“[Phil] Johanson [the assistant principal] resigned at the end of November.” I’ll go out on a limb here and suggest that Johanson would have an interesting story to tell. Nevertheless, this means that one person is now essentially the superintendent, the principal and the assistant principal at the elementary school. I wonder: Why hasn’t our assistant superintendent been mentioned for months? Where is she in all this? I’ve heard rumors that she too was told to stand down. Can this be true or am I just a teacher with a rotten attitude and too much time on my hands?
Also from the same article: “Attempts to reach Driska for comment Friday were unsuccessful.”
I don’t know Ms. Driska, we’ve never met, but I’d sure like to hear what she has to say. What is her current status, Dr. Bahney?
Finally, from an article in the Trib from Dec. 8, 2019, Cynthia Derry, a teacher at Marlin Elementary School, stood before the school board and said, “The work environment has become unacceptable and almost impossible to accomplish my goal of improving the status of our children. I understand the position that our school is in, but I feel that all of the current teachers are being blamed for the previous administrative negligence.”
I believe Ms. Derry is spot-on. It feels like a hostile work environment. I do, however, disagree with “previous administrative negligence.” Dr. Michael Seabolt is gone as superintendent and there’s a new boss at Marlin ISD. Dr. Bahney has been around since March 2019 and she’s been compensated royally for the job. This is Dr. Bahney’s baby now, not Seabolt’s. I can also tell you that things have deteriorated to a near-unsalvageable state since Seabolt left. In fact, it is unsalvageable if we continue on the course we’re on.
The article continues, “Derry went on to list her concerns as ‘the erratic unscheduled events that continue to negatively impact my ability to teach children who have been deemed academically below their grade levels by at least two academic years; the lack of effective consequences for infractions students continue to engage in; the lack of effective administrative support; and the lack of basic resources required for any student or teacher to maintain a positive, nurturing classroom environment.’”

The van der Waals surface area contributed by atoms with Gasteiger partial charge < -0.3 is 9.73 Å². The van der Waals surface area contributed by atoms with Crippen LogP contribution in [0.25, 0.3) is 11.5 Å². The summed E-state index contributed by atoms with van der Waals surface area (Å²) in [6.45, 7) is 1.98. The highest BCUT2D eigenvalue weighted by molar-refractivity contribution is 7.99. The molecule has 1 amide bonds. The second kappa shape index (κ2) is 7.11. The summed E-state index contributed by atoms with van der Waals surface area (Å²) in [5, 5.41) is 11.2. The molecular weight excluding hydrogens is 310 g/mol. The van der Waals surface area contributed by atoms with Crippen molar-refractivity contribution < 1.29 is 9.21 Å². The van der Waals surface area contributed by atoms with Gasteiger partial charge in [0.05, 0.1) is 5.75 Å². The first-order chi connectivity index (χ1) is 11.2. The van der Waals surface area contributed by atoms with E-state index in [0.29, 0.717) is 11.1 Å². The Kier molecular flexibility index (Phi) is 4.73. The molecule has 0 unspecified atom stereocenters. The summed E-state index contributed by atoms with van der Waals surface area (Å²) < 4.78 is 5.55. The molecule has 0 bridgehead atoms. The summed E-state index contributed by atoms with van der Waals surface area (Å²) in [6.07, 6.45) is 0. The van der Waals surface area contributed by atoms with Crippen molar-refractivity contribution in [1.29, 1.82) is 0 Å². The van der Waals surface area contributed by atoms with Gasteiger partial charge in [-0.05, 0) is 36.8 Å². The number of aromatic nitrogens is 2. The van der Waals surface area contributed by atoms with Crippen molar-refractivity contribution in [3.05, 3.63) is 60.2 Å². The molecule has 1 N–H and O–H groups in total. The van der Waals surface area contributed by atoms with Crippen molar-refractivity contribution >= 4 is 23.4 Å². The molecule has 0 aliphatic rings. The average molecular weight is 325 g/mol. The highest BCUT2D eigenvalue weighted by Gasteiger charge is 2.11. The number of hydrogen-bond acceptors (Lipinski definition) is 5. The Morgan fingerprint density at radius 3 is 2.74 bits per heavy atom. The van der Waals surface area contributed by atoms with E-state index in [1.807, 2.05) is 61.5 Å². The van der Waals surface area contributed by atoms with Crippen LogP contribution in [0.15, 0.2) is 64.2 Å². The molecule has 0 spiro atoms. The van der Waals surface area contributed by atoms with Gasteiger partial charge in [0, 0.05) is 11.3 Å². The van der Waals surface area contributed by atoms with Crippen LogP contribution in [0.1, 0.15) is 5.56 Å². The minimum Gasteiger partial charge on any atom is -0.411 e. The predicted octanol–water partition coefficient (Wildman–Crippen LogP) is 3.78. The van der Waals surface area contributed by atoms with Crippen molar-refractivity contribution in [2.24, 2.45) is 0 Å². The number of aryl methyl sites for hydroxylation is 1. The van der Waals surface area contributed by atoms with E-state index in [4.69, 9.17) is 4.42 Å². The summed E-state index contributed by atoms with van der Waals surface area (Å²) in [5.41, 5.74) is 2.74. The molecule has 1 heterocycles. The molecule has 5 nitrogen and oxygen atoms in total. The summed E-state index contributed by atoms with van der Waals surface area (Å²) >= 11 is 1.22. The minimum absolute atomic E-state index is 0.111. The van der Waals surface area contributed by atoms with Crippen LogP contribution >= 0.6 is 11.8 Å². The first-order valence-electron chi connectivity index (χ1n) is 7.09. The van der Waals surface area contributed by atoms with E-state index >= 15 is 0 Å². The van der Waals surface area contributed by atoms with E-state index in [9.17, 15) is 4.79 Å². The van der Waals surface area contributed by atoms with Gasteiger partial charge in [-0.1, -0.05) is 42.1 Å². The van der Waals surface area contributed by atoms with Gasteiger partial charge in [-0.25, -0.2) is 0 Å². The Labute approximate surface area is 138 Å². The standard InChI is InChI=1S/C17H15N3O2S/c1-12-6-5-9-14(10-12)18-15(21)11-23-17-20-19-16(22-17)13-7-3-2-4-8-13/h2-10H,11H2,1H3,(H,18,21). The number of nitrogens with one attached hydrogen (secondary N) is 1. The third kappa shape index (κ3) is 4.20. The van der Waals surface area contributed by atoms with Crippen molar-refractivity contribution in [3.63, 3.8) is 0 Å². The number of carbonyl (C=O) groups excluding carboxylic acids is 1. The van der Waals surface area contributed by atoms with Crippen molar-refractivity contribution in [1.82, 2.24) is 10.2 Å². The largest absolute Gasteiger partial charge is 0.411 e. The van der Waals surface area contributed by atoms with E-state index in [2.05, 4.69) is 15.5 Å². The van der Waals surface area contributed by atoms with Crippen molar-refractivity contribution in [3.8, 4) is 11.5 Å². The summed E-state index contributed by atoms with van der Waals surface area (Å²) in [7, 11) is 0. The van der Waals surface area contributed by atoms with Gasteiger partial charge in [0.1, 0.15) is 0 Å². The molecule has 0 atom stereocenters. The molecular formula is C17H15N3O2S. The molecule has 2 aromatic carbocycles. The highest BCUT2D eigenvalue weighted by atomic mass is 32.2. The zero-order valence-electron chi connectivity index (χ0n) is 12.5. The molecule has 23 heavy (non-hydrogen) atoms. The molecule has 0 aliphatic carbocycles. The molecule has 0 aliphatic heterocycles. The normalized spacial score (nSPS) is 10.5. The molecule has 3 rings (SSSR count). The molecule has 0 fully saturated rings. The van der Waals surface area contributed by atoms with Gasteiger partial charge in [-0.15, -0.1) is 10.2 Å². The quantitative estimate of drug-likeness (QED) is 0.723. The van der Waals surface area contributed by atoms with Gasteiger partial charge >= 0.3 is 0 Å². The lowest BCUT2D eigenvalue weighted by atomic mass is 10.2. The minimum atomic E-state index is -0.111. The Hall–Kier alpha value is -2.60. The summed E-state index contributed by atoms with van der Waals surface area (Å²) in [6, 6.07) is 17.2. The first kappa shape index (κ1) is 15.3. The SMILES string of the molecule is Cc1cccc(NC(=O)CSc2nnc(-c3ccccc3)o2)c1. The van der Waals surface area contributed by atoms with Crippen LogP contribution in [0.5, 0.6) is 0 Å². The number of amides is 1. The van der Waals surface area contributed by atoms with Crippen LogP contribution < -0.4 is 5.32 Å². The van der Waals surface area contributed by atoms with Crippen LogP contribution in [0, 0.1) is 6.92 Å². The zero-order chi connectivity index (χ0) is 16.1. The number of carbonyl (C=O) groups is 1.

I agree 100% with Ms. Derry on this last paragraph. This situation feels hopeless: It’s all happening so chaotically and so fast that it’s impossible to keep up with. Every day I experience a new reason to say, “You just can’t make this stuff up.” There is no communication that I know of that tells me what we’re even doing or supposed to be doing to help our schools. So far it’s all been illusions and passive-aggressive accusations against the teachers. I learn my school information from the Waco Trib and not my administration, and what I’m reading and what is supposedly happening are two different things.
It’s obvious one of two things is happening at Marlin ISD: It’s either a deliberate attempt to ensure the school implodes or the current leadership is inept at understanding how to help Marlin schools improve. Either way, the outlook isn’t pretty for Marlin ISD.
My hope is that others from Marlin ISD will join me in expressing their concerns about the chronic issues you’ve faced this school year.